It's d) Tell people they're not allowed to do that!
Seriously, if the solution is a) (unlikely, too sensible), nothing prevents the smart ones to use an older, unfixed version. As for b), detecting tampering, it's very difficult to distinguish between permitted (annotations, additional information) and malicious tampering. On hastily pieced together documents (meaning most of them) it will still be possible to cheat, because a field overflows, or at least is placed in a way allowing you to make believable additions to the otherwise inert main text.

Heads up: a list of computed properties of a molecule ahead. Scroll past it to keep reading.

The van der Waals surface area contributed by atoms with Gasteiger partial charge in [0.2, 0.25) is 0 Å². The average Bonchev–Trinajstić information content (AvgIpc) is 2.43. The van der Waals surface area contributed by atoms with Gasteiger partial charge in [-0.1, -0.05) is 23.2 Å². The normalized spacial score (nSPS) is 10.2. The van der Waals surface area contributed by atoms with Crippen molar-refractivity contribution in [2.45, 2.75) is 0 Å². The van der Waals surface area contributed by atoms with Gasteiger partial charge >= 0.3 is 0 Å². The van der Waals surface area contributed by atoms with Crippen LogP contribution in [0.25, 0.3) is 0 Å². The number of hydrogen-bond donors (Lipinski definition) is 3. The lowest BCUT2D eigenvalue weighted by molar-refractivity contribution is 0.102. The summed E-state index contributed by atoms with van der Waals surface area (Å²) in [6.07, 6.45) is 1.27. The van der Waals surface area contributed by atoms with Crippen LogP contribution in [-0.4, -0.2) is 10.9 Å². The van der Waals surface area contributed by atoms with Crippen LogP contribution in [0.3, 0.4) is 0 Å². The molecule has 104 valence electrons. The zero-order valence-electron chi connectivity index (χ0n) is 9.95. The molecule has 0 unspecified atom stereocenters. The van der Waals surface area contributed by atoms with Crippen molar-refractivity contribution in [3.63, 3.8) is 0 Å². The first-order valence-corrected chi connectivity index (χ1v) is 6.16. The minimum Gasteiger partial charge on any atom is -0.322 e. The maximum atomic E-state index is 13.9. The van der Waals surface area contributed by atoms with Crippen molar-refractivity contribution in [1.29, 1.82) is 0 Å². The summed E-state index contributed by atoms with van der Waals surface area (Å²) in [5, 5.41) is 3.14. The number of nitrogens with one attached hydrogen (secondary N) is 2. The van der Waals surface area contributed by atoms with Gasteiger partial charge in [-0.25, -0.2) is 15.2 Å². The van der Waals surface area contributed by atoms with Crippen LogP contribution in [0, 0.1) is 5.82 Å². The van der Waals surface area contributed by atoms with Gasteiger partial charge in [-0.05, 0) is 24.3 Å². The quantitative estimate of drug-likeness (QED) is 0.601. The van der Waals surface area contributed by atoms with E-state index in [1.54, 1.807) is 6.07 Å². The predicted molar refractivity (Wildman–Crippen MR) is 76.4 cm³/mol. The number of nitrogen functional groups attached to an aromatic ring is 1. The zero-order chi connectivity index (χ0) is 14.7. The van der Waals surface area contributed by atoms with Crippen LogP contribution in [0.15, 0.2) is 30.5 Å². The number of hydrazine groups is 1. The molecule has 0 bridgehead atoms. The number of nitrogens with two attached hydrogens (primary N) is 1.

IMHO the only safe way would be to make special, dedicated and certified programs for just that use. They might use PDFs, but they would have to be built in a way allowing you to make sure a document hasn't been unnecessarily tampered with. Separate cryptographic signatures for the different fields (main body, annotations party A, annotations party B, signature party A, signature party B) would be a good start, allowing you to know in a glance what has been changed and by whom. In-document versioning (allowing to know what was there initially) would be useful too.